On/Off: ‘Rebooting’ Uganda’s media

Many times when using a computer beyond its best days just like my now fragile Dell Inspiron 8600, one is faced by a situation where the old machine decides to do a ‘Rosa Parks’ on you. It is tired and won’t be taking any further instructions from you. What do you do? You hit the magical CTRL + ALT + DEL and voila!

In Uganda, the government seems to have some key computer tricks that have occasionally come in handy whenever the media proved a bit stubborn. Like a tech savvy guy not ready to deal with a frozen computer screen, the current National Resistance Movement (NRM) government has mastered the art of rebooting the media for ‘better’ performance.

Governments are about power and control, and therefore a critical media will always threaten and cause restlessness among the corridors of power. We can even see this restlessness with the US government and the Wikileaks website.

In Uganda where the leadership is considered a quasi democracy especially after Pres. Museveni orchestrated the removal of presidential term limits in 2005, critical media have often had to deal with a CTRL + ALT + DEL situation.

In the early 90s the media was liberalised and FM radios hit the airwaves but most of them just focused on playing music and were therefore not a threat to the establishment.

In 1996, The Daily Monitor newspaper was born (out of the death of Weekly Topic). With seasoned and skilled journalists the paper cut out an image of an analytical and truth based publication that many turned to for the truth they failed to get from the government owned New Vision newspaper.

The government first tried to bleed The Daily Monitor by denying it the crucial government advertising revenue. However a growing private sector helped to keep the paper afloat until the ban on government advertising was eventually lifted.

When the maverick Charles Onyango-Obbo became the paper’s Managing Editor, things reached another notch. The paper’s sales grew as it uncovered more hot stories especially with its coverage of the Congo War where Uganda was a major player.

One day, the newspaper published a story claiming that the Lord’s Resistance Army rebels led by Joseph Kony had shot down a government helicopter gunship. The government’s response was to storm and ransack the newspaper offices and shut down the newspaper for 10 days.

After the ten days the paper was allowed to resume business but the Managing Editor, Charles Onyango-Obbo was quietly forced out and offered ‘asylum’ in Nairobi, Kenya where he is currently serving as the Executive Editor for Africa & Digital Media of Nation Media Group (parent company of The Daily Monitor).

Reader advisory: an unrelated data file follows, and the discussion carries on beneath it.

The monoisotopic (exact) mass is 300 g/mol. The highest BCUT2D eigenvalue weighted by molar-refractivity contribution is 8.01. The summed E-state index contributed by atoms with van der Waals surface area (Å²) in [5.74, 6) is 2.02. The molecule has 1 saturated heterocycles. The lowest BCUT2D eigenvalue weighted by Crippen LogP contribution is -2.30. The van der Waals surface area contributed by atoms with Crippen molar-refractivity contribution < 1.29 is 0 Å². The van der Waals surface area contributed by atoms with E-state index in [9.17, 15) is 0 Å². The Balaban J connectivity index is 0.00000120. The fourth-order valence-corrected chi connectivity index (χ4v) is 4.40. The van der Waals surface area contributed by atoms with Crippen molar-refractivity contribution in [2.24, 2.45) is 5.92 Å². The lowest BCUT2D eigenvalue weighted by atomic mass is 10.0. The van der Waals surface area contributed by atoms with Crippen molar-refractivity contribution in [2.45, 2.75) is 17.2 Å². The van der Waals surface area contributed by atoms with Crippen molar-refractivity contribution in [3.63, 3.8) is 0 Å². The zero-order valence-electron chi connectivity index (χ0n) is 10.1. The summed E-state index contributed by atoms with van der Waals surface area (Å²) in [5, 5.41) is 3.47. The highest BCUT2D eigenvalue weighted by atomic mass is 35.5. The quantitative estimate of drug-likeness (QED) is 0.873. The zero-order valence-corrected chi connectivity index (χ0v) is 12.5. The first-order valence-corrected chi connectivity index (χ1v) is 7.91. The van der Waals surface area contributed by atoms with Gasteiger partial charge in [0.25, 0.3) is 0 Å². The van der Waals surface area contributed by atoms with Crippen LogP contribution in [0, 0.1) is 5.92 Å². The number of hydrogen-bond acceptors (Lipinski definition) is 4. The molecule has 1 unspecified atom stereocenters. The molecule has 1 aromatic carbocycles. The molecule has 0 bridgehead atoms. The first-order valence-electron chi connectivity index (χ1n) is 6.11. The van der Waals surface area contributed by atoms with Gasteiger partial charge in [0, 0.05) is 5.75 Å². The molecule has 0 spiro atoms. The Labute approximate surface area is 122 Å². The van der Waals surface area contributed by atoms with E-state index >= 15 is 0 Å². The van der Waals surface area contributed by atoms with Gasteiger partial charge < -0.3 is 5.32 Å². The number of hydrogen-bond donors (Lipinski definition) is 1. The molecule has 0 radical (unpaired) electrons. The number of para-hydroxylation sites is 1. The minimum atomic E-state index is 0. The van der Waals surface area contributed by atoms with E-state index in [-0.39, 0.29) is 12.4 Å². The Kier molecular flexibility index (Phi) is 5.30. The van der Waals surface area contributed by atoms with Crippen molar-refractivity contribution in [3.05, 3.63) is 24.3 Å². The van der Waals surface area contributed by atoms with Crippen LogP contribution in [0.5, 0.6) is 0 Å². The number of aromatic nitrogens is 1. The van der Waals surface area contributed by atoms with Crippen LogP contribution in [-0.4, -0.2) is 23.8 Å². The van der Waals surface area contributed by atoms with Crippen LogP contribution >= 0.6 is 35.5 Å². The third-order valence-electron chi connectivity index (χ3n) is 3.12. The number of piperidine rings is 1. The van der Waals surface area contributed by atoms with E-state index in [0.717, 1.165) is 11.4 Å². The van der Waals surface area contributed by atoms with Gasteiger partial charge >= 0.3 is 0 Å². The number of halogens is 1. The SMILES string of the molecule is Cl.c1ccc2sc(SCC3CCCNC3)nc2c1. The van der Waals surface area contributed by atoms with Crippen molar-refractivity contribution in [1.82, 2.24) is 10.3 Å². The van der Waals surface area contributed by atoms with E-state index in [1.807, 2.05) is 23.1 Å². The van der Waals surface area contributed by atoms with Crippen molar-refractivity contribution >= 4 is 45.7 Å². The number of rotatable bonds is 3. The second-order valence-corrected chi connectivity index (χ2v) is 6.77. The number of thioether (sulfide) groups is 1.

Later on when the government wanted to purge MD Conrad Nkutu who it considered to be an opposition sympathiser, from the same paper, it pulled the plug on the yet to be launched NTV Uganda. Since the TV station owners are the same as the newspaper owners, the choice between Conrad and a new investment in the TV industry was clear. Conrad quickly followed Charles to Nairobi.

In 2005, when the then Daily Monitor Political Editor and ‘motor mouthed’ talk show host, Andrew Mwenda accused the government of complicity in the death of South Sudan leader, John Garang in a plane crush, KFM radio was also switched off.

Last year when the tensions between the government and Buganda Kingdom reached an all time high, the government’s last card was to shut down Buganda Kingdom’s cash cow, the Central Broadcasting Service (CBS) radio for slightly more than a year.

However just before the presidential nominations day, the president ordered the radio back on air. On November 1, the radio resumed normal programming but it is clear that some things have changed.

Each time the government closes and reopens a media house we never get the same service back. We get a new version. One that is timid and ready to play safe. More like a soccer player who has seen a yellow card for a bad tackle.

In such times the businessmen take on editorial roles to save their cash cows. This rebooting of the media is indeed the preferred censorship technique for the Museveni leadership. With Museveni back on the campaign trail to seek votes that will see him extend his grip on power beyond 24 years, the media will be following him but at a safe distance!

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About Allan Ssenyonga

I am a Ugandan freelance writer/journalist based in Kigali, Rwanda. I have an insatiable desire for understanding and trying to explain media, political, cultural and social dynamics.
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